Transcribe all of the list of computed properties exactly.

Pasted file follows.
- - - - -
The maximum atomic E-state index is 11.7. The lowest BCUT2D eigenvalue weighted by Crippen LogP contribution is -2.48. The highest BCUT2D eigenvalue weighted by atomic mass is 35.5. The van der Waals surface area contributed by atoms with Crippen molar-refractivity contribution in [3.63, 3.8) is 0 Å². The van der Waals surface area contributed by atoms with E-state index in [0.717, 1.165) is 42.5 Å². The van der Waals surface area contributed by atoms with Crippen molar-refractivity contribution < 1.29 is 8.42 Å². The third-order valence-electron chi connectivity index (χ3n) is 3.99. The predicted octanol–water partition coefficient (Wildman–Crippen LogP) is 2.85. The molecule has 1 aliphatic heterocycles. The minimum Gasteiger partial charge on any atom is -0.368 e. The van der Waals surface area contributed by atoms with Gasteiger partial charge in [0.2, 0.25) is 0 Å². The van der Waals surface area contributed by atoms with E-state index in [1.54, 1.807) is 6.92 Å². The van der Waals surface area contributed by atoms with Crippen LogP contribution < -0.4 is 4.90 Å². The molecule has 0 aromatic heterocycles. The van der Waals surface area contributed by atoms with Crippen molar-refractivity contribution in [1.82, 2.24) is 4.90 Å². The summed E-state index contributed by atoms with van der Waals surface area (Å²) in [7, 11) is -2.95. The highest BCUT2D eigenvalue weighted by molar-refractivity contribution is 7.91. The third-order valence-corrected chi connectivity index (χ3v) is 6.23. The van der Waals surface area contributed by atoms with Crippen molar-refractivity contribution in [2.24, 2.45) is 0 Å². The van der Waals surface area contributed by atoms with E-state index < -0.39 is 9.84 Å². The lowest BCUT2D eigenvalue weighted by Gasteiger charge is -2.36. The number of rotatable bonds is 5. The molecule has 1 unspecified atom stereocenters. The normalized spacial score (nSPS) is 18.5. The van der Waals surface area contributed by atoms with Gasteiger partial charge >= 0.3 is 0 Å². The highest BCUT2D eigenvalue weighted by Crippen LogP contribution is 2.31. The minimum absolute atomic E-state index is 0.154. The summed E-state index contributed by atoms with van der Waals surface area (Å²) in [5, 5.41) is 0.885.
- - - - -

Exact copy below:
The maximum atomic E-state index is 11.7. The lowest BCUT2D eigenvalue weighted by Crippen LogP contribution is -2.48. The highest BCUT2D eigenvalue weighted by atomic mass is 35.5. The van der Waals surface area contributed by atoms with Crippen molar-refractivity contribution in [3.63, 3.8) is 0 Å². The van der Waals surface area contributed by atoms with E-state index in [0.717, 1.165) is 42.5 Å². The van der Waals surface area contributed by atoms with Crippen molar-refractivity contribution < 1.29 is 8.42 Å². The third-order valence-electron chi connectivity index (χ3n) is 3.99. The predicted octanol–water partition coefficient (Wildman–Crippen LogP) is 2.85. The molecule has 1 aliphatic heterocycles. The minimum Gasteiger partial charge on any atom is -0.368 e. The van der Waals surface area contributed by atoms with Gasteiger partial charge in [0.2, 0.25) is 0 Å². The van der Waals surface area contributed by atoms with E-state index in [1.54, 1.807) is 6.92 Å². The van der Waals surface area contributed by atoms with Crippen LogP contribution < -0.4 is 4.90 Å². The molecule has 0 aromatic heterocycles. The van der Waals surface area contributed by atoms with Crippen molar-refractivity contribution in [1.82, 2.24) is 4.90 Å². The summed E-state index contributed by atoms with van der Waals surface area (Å²) in [7, 11) is -2.95. The highest BCUT2D eigenvalue weighted by molar-refractivity contribution is 7.91. The third-order valence-corrected chi connectivity index (χ3v) is 6.23. The van der Waals surface area contributed by atoms with Crippen molar-refractivity contribution in [2.24, 2.45) is 0 Å². The van der Waals surface area contributed by atoms with E-state index < -0.39 is 9.84 Å². The lowest BCUT2D eigenvalue weighted by Gasteiger charge is -2.36. The number of rotatable bonds is 5. The molecule has 1 unspecified atom stereocenters. The normalized spacial score (nSPS) is 18.5. The van der Waals surface area contributed by atoms with Gasteiger partial charge >= 0.3 is 0 Å². The highest BCUT2D eigenvalue weighted by Crippen LogP contribution is 2.31. The minimum absolute atomic E-state index is 0.154. The summed E-state index contributed by atoms with van der Waals surface area (Å²) in [5, 5.41) is 0.885.